Awareness of the outside world. Bulwer-Lytton 2022 winners.
I get mistaken for a guy. Have done all my life, from as early as childhood to as recently as this month.
My kindergarten school picture shows a smiling child with long brown hair. The very obvious girl is wearing a red velvet dress with a lace collar. A year later, in first grade photo, the same child has a glum expression, a school uniform, and a side-parted, short haircut. This was many years before Dorothy Hamill convinced us that short hair could be cute. It was a boy’s haircut.
The story goes that my father took me to get my hair trimmed. He plopped me down in the seat and went over to the chairs to wait. When he looked up from whatever he was reading, most of the hair had been lopped off one side of my head.
Father: What are you doing to my daughter’s hair?
Barber: Your daughter? I thought it was your son.
I kept my hair long until senior year in college.
Getting misgendered bothers me. A little. Not enough to do anything about it, nor spend time figuring out why it bothers me. They call me sir. I open my mouth. They hear my voice. They look startled and/or apologetic. Before gay marriage, I was able to quip, ‘It’s okay, my husband can tell the difference.’ The implication being that if I had a husband, I must therefore be a wife. That’s a one-liner I’m happy to lose.
Part of the reason for the onlooker confusion is clothing. When I am seen as male, it is often in the winter. I have oddly wide shoulders for the rest of my frame. Add a hat and a bulky winter jacket, et voilà, a dude.
The second reason is a lack of female signifiers. I don’t wear make up. I don’t wear dresses, red velvet or otherwise. This is particularly noticeable in the southern US, where such feminine behaviors are still widely practiced. More so than in, say, New England. At one point, I was sitting in an Alabama movie theater wherein the audience was largely female. I realized I was both the youngest one there and the only one with gray hair.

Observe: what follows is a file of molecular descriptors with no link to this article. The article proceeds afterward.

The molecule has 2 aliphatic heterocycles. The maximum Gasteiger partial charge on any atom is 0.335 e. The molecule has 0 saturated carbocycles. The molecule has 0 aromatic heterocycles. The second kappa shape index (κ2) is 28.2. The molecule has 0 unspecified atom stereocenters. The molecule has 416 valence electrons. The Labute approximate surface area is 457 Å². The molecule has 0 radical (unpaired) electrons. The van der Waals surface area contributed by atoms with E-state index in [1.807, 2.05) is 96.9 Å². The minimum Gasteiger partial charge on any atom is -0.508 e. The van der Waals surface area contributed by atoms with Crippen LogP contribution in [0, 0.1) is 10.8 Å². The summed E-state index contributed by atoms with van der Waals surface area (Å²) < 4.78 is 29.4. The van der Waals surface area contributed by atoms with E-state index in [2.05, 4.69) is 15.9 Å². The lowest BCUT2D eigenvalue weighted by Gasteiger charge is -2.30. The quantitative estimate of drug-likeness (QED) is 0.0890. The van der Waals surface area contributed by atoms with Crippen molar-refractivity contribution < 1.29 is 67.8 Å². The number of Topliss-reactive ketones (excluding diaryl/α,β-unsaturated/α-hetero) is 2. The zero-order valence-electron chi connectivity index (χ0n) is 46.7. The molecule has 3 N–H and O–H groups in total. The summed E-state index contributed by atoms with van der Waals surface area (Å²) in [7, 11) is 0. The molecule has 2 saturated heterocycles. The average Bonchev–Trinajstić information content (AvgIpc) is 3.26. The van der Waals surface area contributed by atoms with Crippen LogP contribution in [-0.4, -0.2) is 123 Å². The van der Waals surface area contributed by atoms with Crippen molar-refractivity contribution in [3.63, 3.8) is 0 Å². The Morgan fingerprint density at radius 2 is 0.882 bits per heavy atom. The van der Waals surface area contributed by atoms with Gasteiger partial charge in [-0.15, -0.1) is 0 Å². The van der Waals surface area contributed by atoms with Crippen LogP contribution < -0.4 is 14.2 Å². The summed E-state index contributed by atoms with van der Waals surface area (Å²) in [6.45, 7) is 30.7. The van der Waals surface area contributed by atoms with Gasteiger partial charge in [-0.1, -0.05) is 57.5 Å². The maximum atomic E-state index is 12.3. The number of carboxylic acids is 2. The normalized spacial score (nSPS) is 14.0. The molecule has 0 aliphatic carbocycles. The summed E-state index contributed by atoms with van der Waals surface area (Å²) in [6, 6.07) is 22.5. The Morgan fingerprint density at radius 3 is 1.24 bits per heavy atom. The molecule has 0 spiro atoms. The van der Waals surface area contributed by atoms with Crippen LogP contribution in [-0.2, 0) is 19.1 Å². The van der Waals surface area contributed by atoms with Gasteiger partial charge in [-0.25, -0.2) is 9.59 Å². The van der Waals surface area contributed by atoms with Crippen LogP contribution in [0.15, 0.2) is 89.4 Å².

The third factor is attitude. I was meeting two friends in a local park. When Friend A and I arrived, Friend B was being chatted up by a homeless gentleman. She was clearly uncomfortable but was both too Southern to walk off and encumbered with a baby in a stroller. Friend A and I have both lived in less polite parts of the country. We had no trouble whisking her away from her admirer. Friend A walked next to Friend B on the way back to her car. I hung back by several feet, my feathers fluffed up, my head swiveling from side to side, projecting a don’t mess with us attitude. It wasn’t a dangerous situation, but it was time to leave.
On the drive home, I was still agitated. I decided a batch of cookies was the answer. I stopped at a small, independent bakery. The counter person ask sir what sir would like. This was odd. I’d been there many times before. Plus, the bakery was casual and left-leaning. Not big on formality or gender roles. Afterwards, I decided that I was still emitting an aggressive, protective energy. Things society generally associates with men.
The most recent occasion was at the Native American Festival in Moundville. At one of the food tents, the gentleman taking the orders called me sir when he asked what I wanted. I saw him later walking around the park. We nodded. He stopped to tell me that he thought I was a person he knew, Chief X in the Y.
I’m good with that.